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- Our Last 2 Days in Lisbon
We had two good days exploring Lisbon. We got comfortable using the buses and trams and managed to get where we wanted with a minimum of fuss. The weather was on-and-off rainy on Thursday but it cleared up nicely on Friday. Because we weren’t sure about the weather we changed our plans a little and we did not take a train out to the small town of Sintra, which used to be a summer place for royalty and which has several buildings and a nice setting we would liked to have seen.
We had been told and we had read that the National Tile Museum was a “must see.” All too often a “must see” turns out to be a “could have skipped it” but not in this case. We had a very nice visit to a former convent which now houses a museum full of works of art and Portuguese history. The museum is out to the east of where we stayed and that meant figuring out a new bus route. Hint: Google maps can be a big help. We arrived before the crowds and spent several hours in the uncrowded space going from one area to another that showed some Portuguese history via various tiles. Some were small decorations while others covered one or more walls. But there was far more than a collection of tiles; we saw the convent’s church, which is very beautiful and which is decorated not only with tile, but also with pictures from the 1600s—and a somewhat gruesome skull and cross bones and a vial of the blood of a martyr.
For reasons I do not pretend to understand, tiles have an important place in Portuguese history and culture. The museum presented a lot of information about tiles and how/when they were made, but I am still not clear on the cultural importance. The items in the museum were clearly annotated in both Portuguese and English, so it was straightforward to follow the development from the times of the Moors through the present day.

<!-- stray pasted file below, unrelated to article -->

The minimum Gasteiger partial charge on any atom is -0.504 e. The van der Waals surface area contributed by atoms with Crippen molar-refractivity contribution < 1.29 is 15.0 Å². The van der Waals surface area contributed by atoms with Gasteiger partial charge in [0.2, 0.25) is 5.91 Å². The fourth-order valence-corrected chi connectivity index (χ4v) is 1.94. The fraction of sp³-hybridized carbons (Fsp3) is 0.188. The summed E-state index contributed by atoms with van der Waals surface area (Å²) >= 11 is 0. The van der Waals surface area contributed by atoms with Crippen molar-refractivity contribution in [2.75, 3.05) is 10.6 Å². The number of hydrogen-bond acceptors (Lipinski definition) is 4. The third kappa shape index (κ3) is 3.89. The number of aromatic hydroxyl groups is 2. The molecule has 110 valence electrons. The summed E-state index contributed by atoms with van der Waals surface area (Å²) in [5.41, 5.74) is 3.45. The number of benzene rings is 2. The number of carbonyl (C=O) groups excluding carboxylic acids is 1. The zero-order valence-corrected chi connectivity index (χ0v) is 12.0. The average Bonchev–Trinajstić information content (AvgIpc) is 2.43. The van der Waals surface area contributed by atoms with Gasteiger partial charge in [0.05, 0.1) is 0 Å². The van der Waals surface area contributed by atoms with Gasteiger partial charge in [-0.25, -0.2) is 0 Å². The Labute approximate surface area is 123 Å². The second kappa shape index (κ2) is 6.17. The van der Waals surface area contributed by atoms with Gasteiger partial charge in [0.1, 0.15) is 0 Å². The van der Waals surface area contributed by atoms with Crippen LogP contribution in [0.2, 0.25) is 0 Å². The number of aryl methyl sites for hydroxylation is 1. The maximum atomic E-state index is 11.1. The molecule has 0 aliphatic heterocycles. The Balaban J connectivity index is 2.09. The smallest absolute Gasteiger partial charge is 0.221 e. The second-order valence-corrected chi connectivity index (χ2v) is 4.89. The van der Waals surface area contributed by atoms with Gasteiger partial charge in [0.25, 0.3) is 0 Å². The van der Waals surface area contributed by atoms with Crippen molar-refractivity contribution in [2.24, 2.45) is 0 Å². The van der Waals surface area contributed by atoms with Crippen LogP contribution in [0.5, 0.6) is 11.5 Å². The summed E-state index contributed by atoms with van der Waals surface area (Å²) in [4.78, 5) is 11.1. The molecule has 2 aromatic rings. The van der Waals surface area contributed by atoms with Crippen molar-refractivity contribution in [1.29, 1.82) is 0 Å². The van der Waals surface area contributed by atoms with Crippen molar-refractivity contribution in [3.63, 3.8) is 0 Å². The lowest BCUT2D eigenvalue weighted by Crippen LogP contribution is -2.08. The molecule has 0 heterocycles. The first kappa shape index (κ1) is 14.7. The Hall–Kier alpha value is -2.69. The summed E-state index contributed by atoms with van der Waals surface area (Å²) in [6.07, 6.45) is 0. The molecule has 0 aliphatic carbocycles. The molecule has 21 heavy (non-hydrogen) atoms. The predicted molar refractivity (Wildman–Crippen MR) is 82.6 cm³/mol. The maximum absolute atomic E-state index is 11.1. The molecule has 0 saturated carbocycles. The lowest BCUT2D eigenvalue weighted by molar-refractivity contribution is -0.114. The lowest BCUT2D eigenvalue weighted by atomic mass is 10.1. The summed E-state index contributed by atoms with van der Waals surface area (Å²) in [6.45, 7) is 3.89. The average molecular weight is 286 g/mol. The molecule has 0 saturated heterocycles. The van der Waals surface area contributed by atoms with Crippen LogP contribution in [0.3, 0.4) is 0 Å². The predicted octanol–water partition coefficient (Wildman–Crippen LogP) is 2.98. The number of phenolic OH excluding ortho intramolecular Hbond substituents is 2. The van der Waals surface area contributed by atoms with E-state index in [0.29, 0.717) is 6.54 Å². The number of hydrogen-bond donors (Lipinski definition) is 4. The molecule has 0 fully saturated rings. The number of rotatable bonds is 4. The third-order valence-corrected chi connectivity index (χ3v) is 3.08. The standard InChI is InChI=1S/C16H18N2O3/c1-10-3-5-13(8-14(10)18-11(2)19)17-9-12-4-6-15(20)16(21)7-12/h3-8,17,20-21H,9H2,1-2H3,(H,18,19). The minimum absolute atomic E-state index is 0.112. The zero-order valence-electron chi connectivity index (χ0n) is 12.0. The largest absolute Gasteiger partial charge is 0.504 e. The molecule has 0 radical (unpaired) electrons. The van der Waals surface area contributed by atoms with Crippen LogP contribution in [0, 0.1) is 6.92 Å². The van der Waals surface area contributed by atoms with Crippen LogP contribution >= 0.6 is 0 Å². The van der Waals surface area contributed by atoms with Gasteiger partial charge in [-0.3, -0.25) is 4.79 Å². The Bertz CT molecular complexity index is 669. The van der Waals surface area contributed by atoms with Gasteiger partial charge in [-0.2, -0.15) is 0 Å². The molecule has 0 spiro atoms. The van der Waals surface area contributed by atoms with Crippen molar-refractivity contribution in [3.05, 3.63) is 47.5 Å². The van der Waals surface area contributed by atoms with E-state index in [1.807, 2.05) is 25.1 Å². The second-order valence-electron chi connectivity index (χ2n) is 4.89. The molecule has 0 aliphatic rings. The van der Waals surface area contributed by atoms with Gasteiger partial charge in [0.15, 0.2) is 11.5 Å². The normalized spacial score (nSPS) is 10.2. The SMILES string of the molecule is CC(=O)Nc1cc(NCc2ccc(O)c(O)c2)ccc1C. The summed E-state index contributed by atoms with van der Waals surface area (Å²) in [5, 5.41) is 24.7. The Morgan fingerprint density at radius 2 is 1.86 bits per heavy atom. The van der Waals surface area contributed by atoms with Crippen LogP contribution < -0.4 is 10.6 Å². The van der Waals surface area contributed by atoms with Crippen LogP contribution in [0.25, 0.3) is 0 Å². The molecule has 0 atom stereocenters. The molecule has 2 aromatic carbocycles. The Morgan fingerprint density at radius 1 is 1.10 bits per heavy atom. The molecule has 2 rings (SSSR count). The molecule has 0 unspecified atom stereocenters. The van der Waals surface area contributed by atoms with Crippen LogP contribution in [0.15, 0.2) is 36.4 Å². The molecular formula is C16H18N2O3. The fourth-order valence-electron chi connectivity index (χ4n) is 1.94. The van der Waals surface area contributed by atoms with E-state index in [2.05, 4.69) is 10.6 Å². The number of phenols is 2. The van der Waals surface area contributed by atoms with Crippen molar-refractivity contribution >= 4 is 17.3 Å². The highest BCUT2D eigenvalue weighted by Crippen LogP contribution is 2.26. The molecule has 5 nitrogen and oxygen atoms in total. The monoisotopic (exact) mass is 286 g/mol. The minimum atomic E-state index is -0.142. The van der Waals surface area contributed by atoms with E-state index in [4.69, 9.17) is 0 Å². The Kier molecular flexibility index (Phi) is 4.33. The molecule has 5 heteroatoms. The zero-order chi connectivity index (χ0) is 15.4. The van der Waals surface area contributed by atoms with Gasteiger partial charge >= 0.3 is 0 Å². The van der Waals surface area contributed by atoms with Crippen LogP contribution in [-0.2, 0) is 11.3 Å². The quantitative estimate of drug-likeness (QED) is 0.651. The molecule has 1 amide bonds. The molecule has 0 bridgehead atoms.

In addition the historical tiles, there were two exhibitions going on. “Undersea Art” by Sylvain Bongard is an installation of ceramics depicting man’s impact on sea creatures and some imaginary creatures. The art was “interesting.” I posted some pictures on the pictures page and I will post more when I process all of our photos at home.
The second exhibit, “Places where I’ll be” by Cristina Bolborea offers several pieces of ceramics that could easily be mistaken for pieces of carefully arranged fabrics with designs, along with other glass and metal pieces that are meant to evoke Islamic markets. I was impressed with both special exhibits.
We almost, but not quite, got rained on a few times on Thursday including while we sat outside at the Café St. Nicolau on busy Augusta street near Figueira Square for a late lunch. The people watching is more interesting to Patricia than to me, but there were plenty of people to watch.